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What is it about hellebores that all of us seem to love? If you are not sure, just look at the picture above to see. These beautiful plants will bring colour into a very dull winter picture. My step-mum bought me the above plant for my birthday in 2006, helleborus 'Red Lady'. I remember a nice healthy looking plant but with only a couple of insignificant buds, so I planted it and pretty soon it disappeared from above, only to be forgotten. Have any of you planted a plant half expecting to never see it again? At the time this is what I thought, so imagine my surprise when I came back from being away to find this little beauty, looking not only healthy, but flowering so well too.

The hellebore above is the first I ever bought. I chose this particular plant because the flower was a beautiful yellow colour, which over the years, seems to have faded to more cream.

Above is a Corsican hellebore. This variety has become quite large in my garden, so remember to plant in a large space. The flowers last for months, infact I end up cutting the plant back when it starts to look bedraggled, as it tends to swamp other plants growing alongside it which appear later in the year.


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Sweet sentiment from one of my favourite children's illustrator, Mabel Lucie Attwell. Hope you likes!

Today I have been dividing perennials and have made new plants from eryngium, achillea and coreopsis, and dug up three clumps of tradescanthia, moved one of them and giving the other two away. You can really save money by doing this, as these plants can cost a fortune to buy at this size from the garden centre, and at the same time you are able to swap your plants with others.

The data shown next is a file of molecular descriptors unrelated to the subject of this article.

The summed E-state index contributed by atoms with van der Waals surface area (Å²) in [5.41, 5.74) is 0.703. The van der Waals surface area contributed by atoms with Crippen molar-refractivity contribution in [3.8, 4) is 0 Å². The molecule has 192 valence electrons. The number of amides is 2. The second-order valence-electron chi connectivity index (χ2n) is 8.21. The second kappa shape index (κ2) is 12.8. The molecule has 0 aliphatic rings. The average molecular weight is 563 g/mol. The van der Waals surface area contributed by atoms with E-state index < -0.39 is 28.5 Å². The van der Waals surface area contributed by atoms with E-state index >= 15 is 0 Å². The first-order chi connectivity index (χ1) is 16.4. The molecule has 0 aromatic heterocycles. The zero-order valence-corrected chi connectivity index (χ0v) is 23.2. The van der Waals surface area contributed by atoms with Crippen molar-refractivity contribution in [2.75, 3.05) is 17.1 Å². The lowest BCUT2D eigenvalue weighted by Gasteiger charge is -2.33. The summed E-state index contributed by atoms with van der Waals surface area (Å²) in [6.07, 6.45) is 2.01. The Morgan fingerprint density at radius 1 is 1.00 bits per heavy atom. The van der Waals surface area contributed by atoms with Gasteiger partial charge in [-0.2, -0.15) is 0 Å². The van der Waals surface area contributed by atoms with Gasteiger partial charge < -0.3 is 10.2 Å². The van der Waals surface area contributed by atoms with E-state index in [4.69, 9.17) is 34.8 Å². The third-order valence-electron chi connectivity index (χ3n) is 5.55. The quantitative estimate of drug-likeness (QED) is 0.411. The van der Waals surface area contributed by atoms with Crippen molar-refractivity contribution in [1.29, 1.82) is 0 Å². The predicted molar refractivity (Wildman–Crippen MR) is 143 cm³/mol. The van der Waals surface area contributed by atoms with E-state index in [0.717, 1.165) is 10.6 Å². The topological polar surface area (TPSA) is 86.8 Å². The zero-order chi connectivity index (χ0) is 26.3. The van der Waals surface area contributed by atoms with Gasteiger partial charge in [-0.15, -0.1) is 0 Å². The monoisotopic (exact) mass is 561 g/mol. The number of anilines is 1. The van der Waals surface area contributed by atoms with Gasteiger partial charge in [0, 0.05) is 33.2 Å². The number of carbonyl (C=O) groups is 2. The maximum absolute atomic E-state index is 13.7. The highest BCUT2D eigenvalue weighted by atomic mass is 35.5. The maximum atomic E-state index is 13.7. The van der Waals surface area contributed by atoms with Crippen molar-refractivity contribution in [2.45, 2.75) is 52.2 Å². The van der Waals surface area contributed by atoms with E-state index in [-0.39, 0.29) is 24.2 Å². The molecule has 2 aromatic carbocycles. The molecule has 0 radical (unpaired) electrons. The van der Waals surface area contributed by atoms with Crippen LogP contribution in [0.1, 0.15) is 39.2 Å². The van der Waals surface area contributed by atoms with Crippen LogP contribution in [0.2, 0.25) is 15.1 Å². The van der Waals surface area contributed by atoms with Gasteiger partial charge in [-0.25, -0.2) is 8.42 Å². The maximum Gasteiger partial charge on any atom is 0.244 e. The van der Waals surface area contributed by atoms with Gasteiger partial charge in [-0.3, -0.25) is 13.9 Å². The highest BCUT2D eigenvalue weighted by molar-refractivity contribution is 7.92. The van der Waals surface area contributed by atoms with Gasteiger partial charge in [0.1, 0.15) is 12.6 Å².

I seem to be forever turfing out plants and moving them, every year, never being quite satisfied where I have put them.

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TETE-A-TETE - Regard, Unrequited love, Respect

How I like to get head to head with these little beauties, they are a ray of sunshine, especially after a long winter. A lovely dwarf daffodil, so ideal for all those narrow bare strips of soil around the place. Everyone loves big old blousy daffodils, including me, but I just haven't got the sort of garden where I can fit any in, or where I am not going to keep digging up the bulbs by mistake. I hate to be one to miss out, so these are perfect.

Notice that piece of old terracotta in the picture, well my soil is full of it, and shards of glass. For decades, dating back to the early 1900s, the area was the home of a thriving greenhouse and nursery trade, mainly chrysanthemums but also vineries, being demolished to make way for the building of homes in the late sixties, that very site being where I live.